My wife and I recently saw a wonderful documentary on Justice Ruth Bader Ginsburg entitled RBG. And it got me thinking about labels.
Part of what makes the film great is that it moves along, which is tough to do in a documentary, especially one about someone who writes and thinks for a living — not a lot of action shots.
But it is also honest. There is a point in the film in which a friend of Justice Ginsburg’s marvels at her capacity for friendship with Justice Antonin Scalia. She said she could never be friends with a person who is a “right-wing” nut case. Or maybe she said right-wing fanatic. Or whack job. I’d have to see a transcript.
But she characterized Mr. Scalia as “right-wing,” which he decidedly was not. It seemed a way to diminish him, but it was also just wrong.
A few days later, I sat at breakfast with two friends as one of them explained to us the new world of trolling and bots. Trolls disrupt, harass, and create false narratives. They, seek, ultimately, to discredit.
And then a few days after that, whaddya know, I started to be excoriated — not for the first time — on social media (part of the territory). And I started getting scores and scores of essentially identical emails calling me “a right-winger.” A friend sent me a social media post that urged people to protest my “extreme right-wing” views.
And I did hear from many who made their views known, few of whom had read my stuff.
One of the variations was that I am “a right-winger from Ohio,” as if you are more likely right-wing if you are from Ohio, than, say, Pittsburgh or Philly.
Well I am proud to be from Ohio. I grew up in Ohio and I love Ohio. But I was born in Washington, D.C., and spent large chunks of my life there. I spent almost 10 years in Pittsburgh, going to Pitt, teaching there and at Washington and Jefferson, West Virgina University, and a Penn State branch. And 25 years of my adult professional life were spent in Connecticut, a place I also dearly love. My kids grew up there.
Right-wing? That’s a way of calling a conservative a “stupid conservative,” isn’t it? Or a deplorable one.
Yes, I am some kind of conservative, or conservative libertarian, especially in this culture. But for most of my life, the angry readers on the other end of the phone called me “liberal, liberal, liberal.”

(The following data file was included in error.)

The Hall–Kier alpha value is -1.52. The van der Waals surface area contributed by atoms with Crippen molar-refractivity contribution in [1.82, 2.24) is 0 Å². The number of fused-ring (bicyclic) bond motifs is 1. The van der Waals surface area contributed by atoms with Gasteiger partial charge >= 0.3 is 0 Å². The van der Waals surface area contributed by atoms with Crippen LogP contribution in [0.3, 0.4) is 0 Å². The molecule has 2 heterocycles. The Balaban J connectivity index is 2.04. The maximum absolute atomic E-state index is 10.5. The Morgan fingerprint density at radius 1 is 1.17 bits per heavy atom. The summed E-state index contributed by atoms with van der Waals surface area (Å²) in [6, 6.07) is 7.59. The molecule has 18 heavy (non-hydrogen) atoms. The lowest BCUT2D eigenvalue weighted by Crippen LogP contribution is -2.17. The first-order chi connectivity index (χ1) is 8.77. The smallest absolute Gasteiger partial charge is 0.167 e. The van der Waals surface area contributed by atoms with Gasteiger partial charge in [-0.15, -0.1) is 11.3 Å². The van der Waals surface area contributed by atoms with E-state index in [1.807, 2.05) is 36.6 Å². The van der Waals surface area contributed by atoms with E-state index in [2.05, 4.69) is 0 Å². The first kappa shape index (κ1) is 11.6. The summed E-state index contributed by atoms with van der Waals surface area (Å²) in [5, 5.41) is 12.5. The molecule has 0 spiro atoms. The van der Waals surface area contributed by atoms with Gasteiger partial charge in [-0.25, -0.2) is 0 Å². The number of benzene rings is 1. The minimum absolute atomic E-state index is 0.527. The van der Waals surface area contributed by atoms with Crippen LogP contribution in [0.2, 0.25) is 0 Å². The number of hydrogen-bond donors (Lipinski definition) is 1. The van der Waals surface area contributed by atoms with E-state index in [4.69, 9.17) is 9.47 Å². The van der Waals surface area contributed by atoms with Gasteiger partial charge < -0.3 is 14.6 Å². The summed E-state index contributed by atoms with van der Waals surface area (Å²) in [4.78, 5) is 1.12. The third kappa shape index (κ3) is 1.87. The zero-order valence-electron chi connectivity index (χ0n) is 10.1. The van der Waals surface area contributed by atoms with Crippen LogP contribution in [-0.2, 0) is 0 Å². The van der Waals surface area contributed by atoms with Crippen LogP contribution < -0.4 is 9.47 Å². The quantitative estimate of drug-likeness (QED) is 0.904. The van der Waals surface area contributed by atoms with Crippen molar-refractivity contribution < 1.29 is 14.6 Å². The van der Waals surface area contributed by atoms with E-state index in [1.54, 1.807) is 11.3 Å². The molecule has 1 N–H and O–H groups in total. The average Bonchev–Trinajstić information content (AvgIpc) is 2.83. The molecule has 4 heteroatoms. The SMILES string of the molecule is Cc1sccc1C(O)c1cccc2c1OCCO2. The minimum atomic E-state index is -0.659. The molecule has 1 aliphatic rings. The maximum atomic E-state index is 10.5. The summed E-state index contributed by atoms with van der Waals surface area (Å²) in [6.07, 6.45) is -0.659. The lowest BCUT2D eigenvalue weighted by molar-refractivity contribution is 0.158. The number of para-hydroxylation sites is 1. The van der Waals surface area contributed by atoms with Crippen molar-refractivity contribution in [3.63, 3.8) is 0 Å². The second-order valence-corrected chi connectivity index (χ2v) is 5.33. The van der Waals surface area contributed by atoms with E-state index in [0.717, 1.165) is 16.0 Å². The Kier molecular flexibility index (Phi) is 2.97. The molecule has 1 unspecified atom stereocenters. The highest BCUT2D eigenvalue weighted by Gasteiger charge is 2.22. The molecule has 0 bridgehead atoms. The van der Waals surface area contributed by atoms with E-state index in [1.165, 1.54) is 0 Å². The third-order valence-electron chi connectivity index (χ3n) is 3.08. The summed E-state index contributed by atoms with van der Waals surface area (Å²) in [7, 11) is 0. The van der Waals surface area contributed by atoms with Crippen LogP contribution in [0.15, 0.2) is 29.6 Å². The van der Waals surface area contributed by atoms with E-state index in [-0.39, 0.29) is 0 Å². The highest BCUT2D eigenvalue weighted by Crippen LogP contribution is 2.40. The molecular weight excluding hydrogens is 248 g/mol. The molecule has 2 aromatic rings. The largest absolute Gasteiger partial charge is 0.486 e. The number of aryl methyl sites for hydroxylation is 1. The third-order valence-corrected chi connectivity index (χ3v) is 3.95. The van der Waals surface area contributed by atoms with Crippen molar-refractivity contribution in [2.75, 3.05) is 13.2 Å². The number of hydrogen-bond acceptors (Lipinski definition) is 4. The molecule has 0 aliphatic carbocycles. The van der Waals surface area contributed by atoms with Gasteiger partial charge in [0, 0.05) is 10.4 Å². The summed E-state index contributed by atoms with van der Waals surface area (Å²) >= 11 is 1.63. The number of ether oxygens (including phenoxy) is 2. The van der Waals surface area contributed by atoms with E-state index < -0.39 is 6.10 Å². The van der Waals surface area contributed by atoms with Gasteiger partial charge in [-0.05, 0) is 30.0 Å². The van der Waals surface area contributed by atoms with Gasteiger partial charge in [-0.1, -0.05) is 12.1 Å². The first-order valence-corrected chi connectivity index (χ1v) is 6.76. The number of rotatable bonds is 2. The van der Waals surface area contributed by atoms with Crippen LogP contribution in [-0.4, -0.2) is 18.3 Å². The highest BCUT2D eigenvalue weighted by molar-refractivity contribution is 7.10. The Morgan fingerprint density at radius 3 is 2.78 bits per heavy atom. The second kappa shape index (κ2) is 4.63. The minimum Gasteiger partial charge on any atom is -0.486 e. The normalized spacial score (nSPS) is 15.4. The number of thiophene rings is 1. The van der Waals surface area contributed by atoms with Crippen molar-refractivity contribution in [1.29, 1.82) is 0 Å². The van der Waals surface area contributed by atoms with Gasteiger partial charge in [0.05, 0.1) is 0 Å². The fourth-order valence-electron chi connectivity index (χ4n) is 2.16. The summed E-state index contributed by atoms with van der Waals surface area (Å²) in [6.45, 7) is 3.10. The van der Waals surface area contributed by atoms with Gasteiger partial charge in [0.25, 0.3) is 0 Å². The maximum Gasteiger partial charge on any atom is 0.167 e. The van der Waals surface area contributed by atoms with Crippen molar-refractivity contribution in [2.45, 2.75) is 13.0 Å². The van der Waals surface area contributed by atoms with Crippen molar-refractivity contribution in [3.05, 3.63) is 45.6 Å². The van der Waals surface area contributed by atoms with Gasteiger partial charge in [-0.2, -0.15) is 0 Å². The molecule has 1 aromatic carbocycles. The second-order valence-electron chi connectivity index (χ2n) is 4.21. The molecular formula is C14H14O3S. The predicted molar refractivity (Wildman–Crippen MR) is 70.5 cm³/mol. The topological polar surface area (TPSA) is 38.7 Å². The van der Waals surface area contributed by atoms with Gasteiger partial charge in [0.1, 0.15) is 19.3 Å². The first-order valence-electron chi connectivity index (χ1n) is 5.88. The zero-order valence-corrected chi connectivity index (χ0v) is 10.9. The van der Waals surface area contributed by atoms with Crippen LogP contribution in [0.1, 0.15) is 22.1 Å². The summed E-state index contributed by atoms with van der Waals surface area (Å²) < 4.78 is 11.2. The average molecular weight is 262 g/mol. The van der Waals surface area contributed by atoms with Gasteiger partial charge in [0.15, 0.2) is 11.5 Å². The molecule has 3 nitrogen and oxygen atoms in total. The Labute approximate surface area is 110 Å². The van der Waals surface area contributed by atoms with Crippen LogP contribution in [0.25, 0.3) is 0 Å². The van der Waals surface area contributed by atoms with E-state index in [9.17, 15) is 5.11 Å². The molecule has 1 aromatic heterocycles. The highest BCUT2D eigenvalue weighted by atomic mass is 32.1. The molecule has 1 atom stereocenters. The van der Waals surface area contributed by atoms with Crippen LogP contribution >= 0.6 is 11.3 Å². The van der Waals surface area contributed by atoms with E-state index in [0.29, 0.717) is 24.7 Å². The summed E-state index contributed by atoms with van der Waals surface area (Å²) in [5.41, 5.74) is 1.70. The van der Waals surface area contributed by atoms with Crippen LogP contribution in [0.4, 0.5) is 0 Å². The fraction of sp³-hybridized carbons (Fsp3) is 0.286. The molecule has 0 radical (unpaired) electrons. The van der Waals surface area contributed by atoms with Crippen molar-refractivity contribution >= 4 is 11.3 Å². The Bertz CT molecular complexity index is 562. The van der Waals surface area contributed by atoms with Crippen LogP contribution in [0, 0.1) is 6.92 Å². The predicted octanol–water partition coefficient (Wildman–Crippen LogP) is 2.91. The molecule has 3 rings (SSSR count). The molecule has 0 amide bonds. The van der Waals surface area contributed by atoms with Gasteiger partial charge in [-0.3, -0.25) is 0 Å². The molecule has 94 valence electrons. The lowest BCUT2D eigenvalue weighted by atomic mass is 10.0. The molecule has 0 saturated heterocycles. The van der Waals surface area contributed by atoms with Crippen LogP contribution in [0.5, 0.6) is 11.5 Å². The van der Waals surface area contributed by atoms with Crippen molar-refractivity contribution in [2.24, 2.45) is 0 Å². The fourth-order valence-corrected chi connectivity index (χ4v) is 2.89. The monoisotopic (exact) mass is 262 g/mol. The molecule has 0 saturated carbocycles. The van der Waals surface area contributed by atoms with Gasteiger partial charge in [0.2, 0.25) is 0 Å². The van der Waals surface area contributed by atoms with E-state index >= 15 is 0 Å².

A true conservative is actually the opposite of a right-winger. For conservatism is empirical. A conservative must have what Reinhold Niebuhr called “the courage to change.”
I am deeply influenced by Bill Buckley and Thomas Sowell and Russell Kirk. But also by Niebuhr, Hannah Arendt, Eugene McCarthy, Daniel Patrick Moynihan, and John W. Chapman of the University of Pittsburgh — one Christian realist and four liberal humanists. And by experience — by what I have seen in 60 years of living, and 40 years of reading and studying, reporting, and writing.
My values are: Liberty with compassion; personal responsibility; humility; civility; and compromise. I am a civil libertarian, a trade protectionist, and in favor of that government “which governs least.”
I favor gay marriage, legalizing pot, and a government that protects kids from lead poisoning, bad water, and bad schools. I am for environmental regulation — out of love for what Pope Francis calls “our home Mother Earth.” This is the great issue of our time and the second is the destruction of privacy by the national security state and the private information leviathans.
I am for a legal path to citizenship for “the Dreamers” and other illegals already here. I favor banning weapons of war for civilian purchase. I believe deeply in the democratizing influence of public higher education.
But two matters of liberal/left consensus I cannot accede to and will likely not be forgiven for: The first is unlimited abortion and the second is that the current President is evil personified.
Abortion is legal in this country and likely to remain so. And the state should not regulate end of life, or beginning of life, decisions. They are private. But we are talking about two lives and we all know it: The mother and the fetus — a child.
As for Mr.Trump and the Trumpian moment: I hate the right’s war on fact and science, and the President’s assault on freedom of the press, and, most of all, the war on civility, which comes from all directions.
But I do not hate Mr. Trump. I refuse to do so — because the haters are a mob, because he is our President, because I like the booming economy and the opening to Korea, and at least some defense (at long last) for U.S. auto and steel workers.
I have learned what it is like to have my heart judged by people who do not know me and my work judged by people who cannot handle distinctions. It is always easier to condemn or to join a mob than to think. But journalism should embrace complexity and subtlety. It can’t be trolled into simplification and slogans.
Justice Scalia once said a wonderful thing. He said, “I attack ideas, not people.” I ask this of all readers who have not joined a side and don’t themselves want to be labeled or put into an ideological box: Read our pages. Look at the op-ed packages, read our editorials, read my columns. We aim for independence and thoughtfulness. Read them for a few months and judge them for yourselves.
Keith C. Burris is editor and vice president of The Blade, and editorial director for Block Newspapers. Contact him at: email@example.com or 419-724-6266.
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